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Synopsis

In a time when racing boats are mass-produced from synthetic materials, a dying breed of craftsman continues to build wooden sailboats of astonishing beauty. Boatbuilding is an ancient art, and Joel White was a master. Son of the legendary writer E.B. White, he was raised around boats and his designs were as sublime and graceful as his father's prose. At a boatyard in Maine, White and his closely knit team of builders brought scores of his creations from blueprints into the ocean.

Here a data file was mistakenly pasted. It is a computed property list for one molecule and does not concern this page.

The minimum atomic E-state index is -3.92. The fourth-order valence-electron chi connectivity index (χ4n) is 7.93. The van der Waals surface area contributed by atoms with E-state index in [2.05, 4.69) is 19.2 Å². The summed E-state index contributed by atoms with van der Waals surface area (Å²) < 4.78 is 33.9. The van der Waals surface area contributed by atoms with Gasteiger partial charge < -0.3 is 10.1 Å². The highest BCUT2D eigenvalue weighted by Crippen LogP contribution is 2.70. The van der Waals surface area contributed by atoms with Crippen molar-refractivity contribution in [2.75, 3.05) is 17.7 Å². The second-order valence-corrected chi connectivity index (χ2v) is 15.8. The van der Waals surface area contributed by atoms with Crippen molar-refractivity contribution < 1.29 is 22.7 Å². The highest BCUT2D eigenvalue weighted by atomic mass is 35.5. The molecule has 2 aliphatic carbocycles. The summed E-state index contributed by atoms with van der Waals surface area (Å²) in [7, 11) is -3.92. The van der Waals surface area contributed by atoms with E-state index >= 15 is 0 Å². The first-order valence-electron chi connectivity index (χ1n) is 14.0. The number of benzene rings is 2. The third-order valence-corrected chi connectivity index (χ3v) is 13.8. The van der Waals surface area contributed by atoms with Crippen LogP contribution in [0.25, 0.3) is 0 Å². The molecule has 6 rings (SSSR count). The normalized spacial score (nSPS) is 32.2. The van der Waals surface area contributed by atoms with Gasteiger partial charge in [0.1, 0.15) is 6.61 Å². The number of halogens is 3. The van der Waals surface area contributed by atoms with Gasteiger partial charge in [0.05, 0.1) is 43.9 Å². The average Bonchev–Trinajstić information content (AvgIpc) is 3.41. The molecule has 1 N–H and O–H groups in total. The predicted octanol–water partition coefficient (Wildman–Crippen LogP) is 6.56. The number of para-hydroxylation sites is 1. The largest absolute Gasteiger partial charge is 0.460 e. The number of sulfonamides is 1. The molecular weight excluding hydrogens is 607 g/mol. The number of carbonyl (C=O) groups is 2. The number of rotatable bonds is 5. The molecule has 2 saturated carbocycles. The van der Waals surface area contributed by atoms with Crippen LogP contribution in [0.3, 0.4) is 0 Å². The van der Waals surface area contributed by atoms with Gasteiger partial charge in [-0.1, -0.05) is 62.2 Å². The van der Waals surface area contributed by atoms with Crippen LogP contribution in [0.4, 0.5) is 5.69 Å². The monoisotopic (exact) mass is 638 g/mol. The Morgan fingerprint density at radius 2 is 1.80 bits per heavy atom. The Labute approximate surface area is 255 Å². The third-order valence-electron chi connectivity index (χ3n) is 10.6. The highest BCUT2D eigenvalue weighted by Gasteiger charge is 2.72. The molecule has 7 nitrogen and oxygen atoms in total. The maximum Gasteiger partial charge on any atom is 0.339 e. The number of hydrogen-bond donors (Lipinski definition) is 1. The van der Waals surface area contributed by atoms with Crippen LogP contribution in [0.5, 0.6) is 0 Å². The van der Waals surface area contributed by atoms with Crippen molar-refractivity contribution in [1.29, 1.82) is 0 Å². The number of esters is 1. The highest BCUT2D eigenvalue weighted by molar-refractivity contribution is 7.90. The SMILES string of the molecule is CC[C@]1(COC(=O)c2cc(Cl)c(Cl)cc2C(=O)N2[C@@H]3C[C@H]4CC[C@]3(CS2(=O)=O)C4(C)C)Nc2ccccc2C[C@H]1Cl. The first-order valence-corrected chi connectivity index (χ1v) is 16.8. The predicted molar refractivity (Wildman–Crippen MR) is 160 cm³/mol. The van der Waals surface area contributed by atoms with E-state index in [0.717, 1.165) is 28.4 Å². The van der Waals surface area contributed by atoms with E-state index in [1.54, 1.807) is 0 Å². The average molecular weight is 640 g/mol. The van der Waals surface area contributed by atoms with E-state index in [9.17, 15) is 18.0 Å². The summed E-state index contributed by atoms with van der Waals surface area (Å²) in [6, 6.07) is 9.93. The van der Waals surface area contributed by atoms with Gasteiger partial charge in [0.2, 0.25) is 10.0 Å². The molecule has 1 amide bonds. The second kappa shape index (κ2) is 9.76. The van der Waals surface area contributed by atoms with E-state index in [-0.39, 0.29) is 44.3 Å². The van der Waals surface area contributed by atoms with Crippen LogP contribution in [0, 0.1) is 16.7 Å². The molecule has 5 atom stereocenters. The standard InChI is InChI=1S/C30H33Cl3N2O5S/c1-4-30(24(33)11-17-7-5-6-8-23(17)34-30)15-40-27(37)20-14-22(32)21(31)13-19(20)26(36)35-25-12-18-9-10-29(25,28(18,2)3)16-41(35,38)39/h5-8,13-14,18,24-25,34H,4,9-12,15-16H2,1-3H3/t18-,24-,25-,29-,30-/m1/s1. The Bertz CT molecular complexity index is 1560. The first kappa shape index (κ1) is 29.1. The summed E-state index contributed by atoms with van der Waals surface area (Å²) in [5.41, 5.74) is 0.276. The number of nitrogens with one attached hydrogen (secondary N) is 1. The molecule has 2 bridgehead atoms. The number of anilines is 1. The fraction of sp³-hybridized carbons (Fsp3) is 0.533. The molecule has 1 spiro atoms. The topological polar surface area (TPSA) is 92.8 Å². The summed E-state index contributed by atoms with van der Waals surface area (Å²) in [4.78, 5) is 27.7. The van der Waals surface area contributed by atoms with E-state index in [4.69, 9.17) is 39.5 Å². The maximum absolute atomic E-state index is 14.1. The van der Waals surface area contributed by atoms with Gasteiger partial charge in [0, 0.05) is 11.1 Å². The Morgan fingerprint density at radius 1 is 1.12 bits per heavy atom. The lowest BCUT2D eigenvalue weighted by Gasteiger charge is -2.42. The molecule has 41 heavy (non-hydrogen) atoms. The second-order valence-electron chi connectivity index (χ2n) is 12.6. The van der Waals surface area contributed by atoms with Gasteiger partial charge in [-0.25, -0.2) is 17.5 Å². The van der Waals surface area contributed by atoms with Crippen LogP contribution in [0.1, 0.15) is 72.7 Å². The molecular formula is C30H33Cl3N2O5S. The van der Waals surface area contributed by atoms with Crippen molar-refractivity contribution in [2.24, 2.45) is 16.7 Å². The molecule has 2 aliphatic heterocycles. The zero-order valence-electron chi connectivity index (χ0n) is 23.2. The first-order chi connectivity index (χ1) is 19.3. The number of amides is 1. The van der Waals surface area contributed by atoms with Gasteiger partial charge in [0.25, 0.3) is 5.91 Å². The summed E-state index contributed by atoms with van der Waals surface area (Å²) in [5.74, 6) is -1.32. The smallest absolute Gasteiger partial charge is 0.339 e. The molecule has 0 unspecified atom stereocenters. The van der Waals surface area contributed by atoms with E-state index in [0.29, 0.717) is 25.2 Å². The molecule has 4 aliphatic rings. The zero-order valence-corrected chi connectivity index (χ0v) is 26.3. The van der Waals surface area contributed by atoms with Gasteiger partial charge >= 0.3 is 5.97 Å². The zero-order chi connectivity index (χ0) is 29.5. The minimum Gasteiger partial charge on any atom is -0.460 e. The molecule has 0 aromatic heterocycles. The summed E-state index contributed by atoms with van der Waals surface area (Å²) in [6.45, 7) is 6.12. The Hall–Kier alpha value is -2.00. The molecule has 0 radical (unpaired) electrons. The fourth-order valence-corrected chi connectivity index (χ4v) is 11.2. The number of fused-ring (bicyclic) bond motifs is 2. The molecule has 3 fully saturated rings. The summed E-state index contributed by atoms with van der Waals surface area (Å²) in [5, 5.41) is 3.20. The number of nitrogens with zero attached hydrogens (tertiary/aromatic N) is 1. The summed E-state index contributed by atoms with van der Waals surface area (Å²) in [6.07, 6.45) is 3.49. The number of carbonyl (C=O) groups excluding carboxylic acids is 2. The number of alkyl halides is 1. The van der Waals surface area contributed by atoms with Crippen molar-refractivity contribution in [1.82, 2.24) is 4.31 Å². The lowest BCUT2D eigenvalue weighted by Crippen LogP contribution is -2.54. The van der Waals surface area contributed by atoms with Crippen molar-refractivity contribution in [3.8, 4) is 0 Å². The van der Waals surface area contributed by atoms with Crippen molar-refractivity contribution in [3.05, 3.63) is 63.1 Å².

In June 1996, six months after being diagnosed with cancer, Joel White began designing the W-76, an exquisite racing yacht. It was his final masterpiece. Douglas Whynott spent a year at Brooklin Boat Yard, observing as this design took shape, first in sketches and then during the painstaking building of the wooden craft.

The result is the poignant tale of both a genius at work and the people devoted to his art. Evoking E.B. White's New England and its salty residents, A Unit of Water, a Unit of Time is a classic portrait of dignity, charm, and humble magnificence-and of a maritime community that keeps a vanishing world alive.

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